Monday, April 30, 2012
People Who Eat Darkness by Richard Lloyd Parry
Lucie Blackman - tall, blond, twenty-one years old - stepped out into the vastness of Tokyo in the summer of 2000, and disappeared forever. The following winter, her dismembered remains were found buried in a seaside cave.
Richard Lloyd Parry, an award-winning foreign correspondent, covered Lucie's disappearance and followed the massive search for her, the long investigation, and the even longer trial. Over ten years, he earned the trust of her family and friends, won unique access to the Japanese detectives and Japan's convoluted legal system, and delved deep into the mind of the man accused of the crime, Joji Obara, described by the judge as "unprecedented and extremely evil."
The result is a book at once thrilling and revelatory, "In Cold Blood for our times (Chris Cleave, author of Incendiary and Little Bee).
Writing: Thorough, informative and accessible.
People Who Eat Darkness: The True Story of a Young Woman Who Vanished From the Streets of Tokyo - And the Evil That Swallowed Her Up is one of the best true crime books I've read in ages!!
I seriously could not put it down - as much as it creeped me out, I had to keep reading.
Parry has written a comprehensive book about the disappearance of twenty-one year old, Lucie Blackman, a Brit living in Tokyo and working as a hostess at a local nightclub. One day Lucie tells her best friend, Louise, that she is going on a date (and when I write 'date', I mean dinner with a client from the nightclub), but will definitely be back in time so that the two of them can go out and paint the town red. However, Lucie never comes home and a few days later Louise files a missing person's report with the Tokyo police. An investigation ensues and seven months later, Lucie's body is discovered buried in a cave by the seaside. Joji Obara, the man responsible for Lucie's death is caught and arrested and found guilty of Lucie's disappearance (along with a number of other horrible crimes). This is the true story of what happened to Lucie Blackman and how her killer was eventually caught.
As a reporter following the Lucie Blackman case, Richard Lloyd Parry, was privy to interviews with friends and family of Lucie. He read through police reports, court documents and even corresponded with Obara via his attorneys. Parry was thorough in his research for this book and has successfully provided us with an in-depth look at Japan's flesh trade industry (which includes hostessing); biographies of Lucie Blackman and Joji Obara; a chronological timeline of events; and detailed information about the complexities of Tokyo's legal system. This is a book that not only reveals what happened, but also explains why the investigation took so long or how the Blackman family fared after the devastating loss of their daughter. And I must say that the writing is so engaging, you easily forget that you are reading a nonfiction book - which admittedly does make it a bit jarring at times, like when you read about the gruesome details surrounding Lucie's death or when you read about Parry discovering that he was being followed. At the same time, you do realize that perhaps a part of you wants to believe you are reading a novel, because the tragic death of Lucie Blackman is a reality that is scary, sad and just plain awful.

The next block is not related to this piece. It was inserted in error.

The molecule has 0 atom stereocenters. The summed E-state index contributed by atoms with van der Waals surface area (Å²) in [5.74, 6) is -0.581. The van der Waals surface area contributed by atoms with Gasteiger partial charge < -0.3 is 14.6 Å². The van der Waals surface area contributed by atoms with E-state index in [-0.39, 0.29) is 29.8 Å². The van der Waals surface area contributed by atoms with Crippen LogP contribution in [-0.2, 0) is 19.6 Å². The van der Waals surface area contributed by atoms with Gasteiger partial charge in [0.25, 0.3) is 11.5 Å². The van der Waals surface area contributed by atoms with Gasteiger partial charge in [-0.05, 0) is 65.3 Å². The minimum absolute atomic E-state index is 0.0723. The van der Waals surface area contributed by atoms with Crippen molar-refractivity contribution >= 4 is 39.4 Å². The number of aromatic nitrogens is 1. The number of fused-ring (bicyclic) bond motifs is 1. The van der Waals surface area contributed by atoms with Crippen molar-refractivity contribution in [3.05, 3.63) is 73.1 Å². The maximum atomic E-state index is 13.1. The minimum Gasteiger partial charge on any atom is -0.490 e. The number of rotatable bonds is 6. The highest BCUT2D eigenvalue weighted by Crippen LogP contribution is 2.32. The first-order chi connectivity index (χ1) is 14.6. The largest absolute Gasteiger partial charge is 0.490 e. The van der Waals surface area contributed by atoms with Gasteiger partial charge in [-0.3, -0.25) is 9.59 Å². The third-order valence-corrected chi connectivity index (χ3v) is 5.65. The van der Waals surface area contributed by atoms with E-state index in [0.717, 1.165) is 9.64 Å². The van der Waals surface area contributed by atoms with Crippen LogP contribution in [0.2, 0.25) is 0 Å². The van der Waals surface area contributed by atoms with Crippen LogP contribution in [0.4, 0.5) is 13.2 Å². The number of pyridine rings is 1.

Simply put, this is a compelling and unputdownable read, that will haunt you for days afterward. I know I won't be forgetting about Lucie Blackman anytime soon. I most definitely recommend this book to all true crime story enthusiasts - you will not be disappointed!
*Thank you to FSG (Farrar, Straus & Giroux) for providing me with a copy of this book!
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There are so many young women who go missing these days. There is a girl right now who is missing overseas. I can't imagine how hard it must be for the families when something like this happens. It's one thing to lose them, but another to have to orchestrate a search from a different country.
This book sound riveting.
Ti, I know what you mean. This is sadly a story that is much too common and the fact that it happened in a foreign country only made searching for her even more difficult. This was definitely a riveting read and one that still haunts me. Such a good book!
This is scary and worrisome. I have two young women for daughters, and stuff like this scares the crap out of me!
Brenda, it is! I have a younger sis in her early twenties and when I read things like this it freaks me out!
I'm going to read this book for the title alone.
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